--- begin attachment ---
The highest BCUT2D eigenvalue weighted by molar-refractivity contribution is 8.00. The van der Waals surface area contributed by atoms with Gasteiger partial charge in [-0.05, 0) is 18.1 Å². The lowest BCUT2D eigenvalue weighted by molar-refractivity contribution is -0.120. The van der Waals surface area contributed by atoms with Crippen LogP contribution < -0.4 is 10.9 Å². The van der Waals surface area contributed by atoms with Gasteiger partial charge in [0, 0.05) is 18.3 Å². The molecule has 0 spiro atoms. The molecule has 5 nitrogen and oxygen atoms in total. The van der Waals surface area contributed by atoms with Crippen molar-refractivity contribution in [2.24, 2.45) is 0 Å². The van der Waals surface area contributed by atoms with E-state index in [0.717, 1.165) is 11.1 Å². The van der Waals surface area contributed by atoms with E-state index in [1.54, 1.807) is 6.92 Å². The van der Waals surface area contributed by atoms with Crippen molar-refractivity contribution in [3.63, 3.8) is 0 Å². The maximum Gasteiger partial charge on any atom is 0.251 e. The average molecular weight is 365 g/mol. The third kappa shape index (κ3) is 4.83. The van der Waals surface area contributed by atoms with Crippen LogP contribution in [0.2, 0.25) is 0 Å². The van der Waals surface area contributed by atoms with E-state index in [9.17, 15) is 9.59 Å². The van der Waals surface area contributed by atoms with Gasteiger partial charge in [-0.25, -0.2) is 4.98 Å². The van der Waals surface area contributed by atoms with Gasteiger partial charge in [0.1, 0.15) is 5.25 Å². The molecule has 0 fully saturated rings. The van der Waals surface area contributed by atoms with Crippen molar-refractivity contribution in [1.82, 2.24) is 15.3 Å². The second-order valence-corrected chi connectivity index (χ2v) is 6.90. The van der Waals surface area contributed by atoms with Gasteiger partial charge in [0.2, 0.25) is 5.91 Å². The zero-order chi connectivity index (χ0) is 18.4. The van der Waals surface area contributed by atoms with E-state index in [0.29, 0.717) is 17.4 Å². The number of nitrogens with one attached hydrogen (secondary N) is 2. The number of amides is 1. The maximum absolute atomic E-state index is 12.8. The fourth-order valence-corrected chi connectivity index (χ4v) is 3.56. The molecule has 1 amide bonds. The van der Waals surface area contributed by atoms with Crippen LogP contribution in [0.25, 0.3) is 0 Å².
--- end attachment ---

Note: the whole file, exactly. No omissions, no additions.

The highest BCUT2D eigenvalue weighted by molar-refractivity contribution is 8.00. The van der Waals surface area contributed by atoms with Gasteiger partial charge in [-0.05, 0) is 18.1 Å². The lowest BCUT2D eigenvalue weighted by molar-refractivity contribution is -0.120. The van der Waals surface area contributed by atoms with Crippen LogP contribution < -0.4 is 10.9 Å². The van der Waals surface area contributed by atoms with Gasteiger partial charge in [0, 0.05) is 18.3 Å². The molecule has 0 spiro atoms. The molecule has 5 nitrogen and oxygen atoms in total. The van der Waals surface area contributed by atoms with Crippen molar-refractivity contribution in [2.24, 2.45) is 0 Å². The van der Waals surface area contributed by atoms with E-state index in [0.717, 1.165) is 11.1 Å². The van der Waals surface area contributed by atoms with E-state index in [1.54, 1.807) is 6.92 Å². The van der Waals surface area contributed by atoms with Crippen molar-refractivity contribution in [3.63, 3.8) is 0 Å². The maximum Gasteiger partial charge on any atom is 0.251 e. The average molecular weight is 365 g/mol. The third kappa shape index (κ3) is 4.83. The van der Waals surface area contributed by atoms with Crippen LogP contribution in [0.2, 0.25) is 0 Å². The van der Waals surface area contributed by atoms with E-state index in [9.17, 15) is 9.59 Å². The van der Waals surface area contributed by atoms with Gasteiger partial charge in [-0.25, -0.2) is 4.98 Å². The van der Waals surface area contributed by atoms with Gasteiger partial charge in [0.1, 0.15) is 5.25 Å². The molecule has 0 fully saturated rings. The van der Waals surface area contributed by atoms with Crippen molar-refractivity contribution in [1.82, 2.24) is 15.3 Å². The second-order valence-corrected chi connectivity index (χ2v) is 6.90. The van der Waals surface area contributed by atoms with Gasteiger partial charge in [0.2, 0.25) is 5.91 Å². The zero-order chi connectivity index (χ0) is 18.4. The van der Waals surface area contributed by atoms with E-state index in [0.29, 0.717) is 17.4 Å². The number of nitrogens with one attached hydrogen (secondary N) is 2. The number of amides is 1. The maximum absolute atomic E-state index is 12.8. The fourth-order valence-corrected chi connectivity index (χ4v) is 3.56. The molecule has 1 amide bonds. The van der Waals surface area contributed by atoms with Crippen LogP contribution in [0.25, 0.3) is 0 Å².